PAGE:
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The Summer I Learned to Fly

The Summer I Learned to Fly is a YA coming-of-age novel by Dana Reinhardt.

Drew is thirteen-years-old in 1986 as this story takes off. We get the sense that an older Drew is telling the story.

She’s a loner and an obedient daughter to her single Mom, working diligently at their cheese shop. Drew carts around her best friend, her rat, everywhere with her in her backpack – against the rules - and has been reading her deceased dad’s Book of Lists without her Mom’s knowledge. She found the Lists by accident, but savors every second of getting to know a father that died before she had any memory of him.

As she spends her days in routine, happy to spend her days with her crush, Nick, who is older and works behind the counter in-between surfing – one night at closing, things change. Drew meets Emmett Crane.

He’s eating the cheese shop’s castoffs because he apparently likes their food, has a cut on his cheek, and is very friendly with Drew’s rat – not to mention oddly knowledgeable about rats in general. He intrigues Drew.

This new kindling of friendship is so unfamiliar for Drew, but also exciting. She may have found her first real friend – that is, if he’ll ever tell her what he’s hiding.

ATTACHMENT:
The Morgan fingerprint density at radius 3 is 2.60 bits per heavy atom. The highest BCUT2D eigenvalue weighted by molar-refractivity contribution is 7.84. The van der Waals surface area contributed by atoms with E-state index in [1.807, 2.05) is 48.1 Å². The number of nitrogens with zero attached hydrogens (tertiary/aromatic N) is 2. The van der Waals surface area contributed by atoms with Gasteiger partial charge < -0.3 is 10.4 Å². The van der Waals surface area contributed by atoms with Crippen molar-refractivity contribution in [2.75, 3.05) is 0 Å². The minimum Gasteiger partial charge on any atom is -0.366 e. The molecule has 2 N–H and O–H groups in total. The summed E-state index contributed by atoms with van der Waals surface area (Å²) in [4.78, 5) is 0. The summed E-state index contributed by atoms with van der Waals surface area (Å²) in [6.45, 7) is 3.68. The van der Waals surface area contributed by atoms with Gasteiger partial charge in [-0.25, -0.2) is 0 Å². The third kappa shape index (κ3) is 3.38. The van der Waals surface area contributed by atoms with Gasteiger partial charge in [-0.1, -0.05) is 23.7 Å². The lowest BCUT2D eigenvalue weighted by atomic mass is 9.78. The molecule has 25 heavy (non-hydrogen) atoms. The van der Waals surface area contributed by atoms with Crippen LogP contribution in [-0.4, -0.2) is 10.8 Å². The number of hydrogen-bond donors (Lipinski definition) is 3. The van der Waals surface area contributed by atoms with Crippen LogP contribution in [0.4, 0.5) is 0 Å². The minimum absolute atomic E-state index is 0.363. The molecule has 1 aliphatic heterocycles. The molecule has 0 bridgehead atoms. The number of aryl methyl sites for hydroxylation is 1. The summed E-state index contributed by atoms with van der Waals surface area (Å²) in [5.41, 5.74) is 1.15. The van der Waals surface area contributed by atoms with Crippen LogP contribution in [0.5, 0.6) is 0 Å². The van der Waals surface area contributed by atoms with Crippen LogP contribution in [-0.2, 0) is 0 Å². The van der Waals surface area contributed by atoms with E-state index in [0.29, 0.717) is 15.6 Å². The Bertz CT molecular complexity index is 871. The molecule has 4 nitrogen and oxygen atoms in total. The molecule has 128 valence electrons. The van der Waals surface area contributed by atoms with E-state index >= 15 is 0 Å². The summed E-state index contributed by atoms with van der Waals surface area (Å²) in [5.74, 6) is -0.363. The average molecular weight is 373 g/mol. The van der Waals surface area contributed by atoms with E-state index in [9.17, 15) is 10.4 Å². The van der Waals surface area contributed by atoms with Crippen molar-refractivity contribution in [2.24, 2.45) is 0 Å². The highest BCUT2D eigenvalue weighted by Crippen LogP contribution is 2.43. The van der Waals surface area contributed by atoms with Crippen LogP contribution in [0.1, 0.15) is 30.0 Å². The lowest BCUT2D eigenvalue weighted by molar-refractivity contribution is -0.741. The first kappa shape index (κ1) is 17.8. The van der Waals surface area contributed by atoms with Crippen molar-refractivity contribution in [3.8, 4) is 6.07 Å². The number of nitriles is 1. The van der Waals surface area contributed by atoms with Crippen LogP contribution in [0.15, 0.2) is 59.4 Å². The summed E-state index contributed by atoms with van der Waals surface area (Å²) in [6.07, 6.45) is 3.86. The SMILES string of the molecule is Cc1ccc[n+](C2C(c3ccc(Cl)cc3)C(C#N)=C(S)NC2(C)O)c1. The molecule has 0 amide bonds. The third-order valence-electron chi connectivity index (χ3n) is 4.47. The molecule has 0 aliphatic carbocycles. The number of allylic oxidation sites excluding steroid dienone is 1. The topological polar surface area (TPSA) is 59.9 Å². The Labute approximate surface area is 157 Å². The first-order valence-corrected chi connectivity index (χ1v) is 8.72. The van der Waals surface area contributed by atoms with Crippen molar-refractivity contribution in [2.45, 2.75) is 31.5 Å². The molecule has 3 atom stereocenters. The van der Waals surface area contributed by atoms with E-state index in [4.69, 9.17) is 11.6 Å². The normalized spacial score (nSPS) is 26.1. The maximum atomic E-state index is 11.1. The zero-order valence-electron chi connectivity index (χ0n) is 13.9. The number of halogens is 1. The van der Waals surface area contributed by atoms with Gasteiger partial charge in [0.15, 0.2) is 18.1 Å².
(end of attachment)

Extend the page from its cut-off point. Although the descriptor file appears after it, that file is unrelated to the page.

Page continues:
The Summer I Learned to Fly is the epitome of a coming-of-age story, and the summer setting only increases the tender nostalgia of it. I found Drew to likable and believable in her young teen years, realistically portrayed as a cautious loner. The fact that the story is told in past-tense, from an older perspective, brings a level of maturity and depth to it as well.

Dana Reinhardt definitely makes the novel emotionally magnetic. It’s a slice-of-life, lessons-learned type of book done very well. There’s a raw simplicity to her portrayal of the ordinary tragedies of life in motion. Without giving away the various plot developments, I will say that The Summer I Learned to Fly was at times very painful to read, sad, and touching as are the real-life growing pains of learning to make decisions that hurt and moments you’ll always remember.

It was enough to make you cry, sob, and look back on your own childhood – or maybe remind you of your current one. I don’t always love these kinds of books, because sometimes I feel like they purposefully pull on your heartstrings, and I didn't adore the end of this one – but it’s impossible to deny the excellent storytelling of this author and worth of this slim but memorable little novel.

Bring a box of Kleenex.


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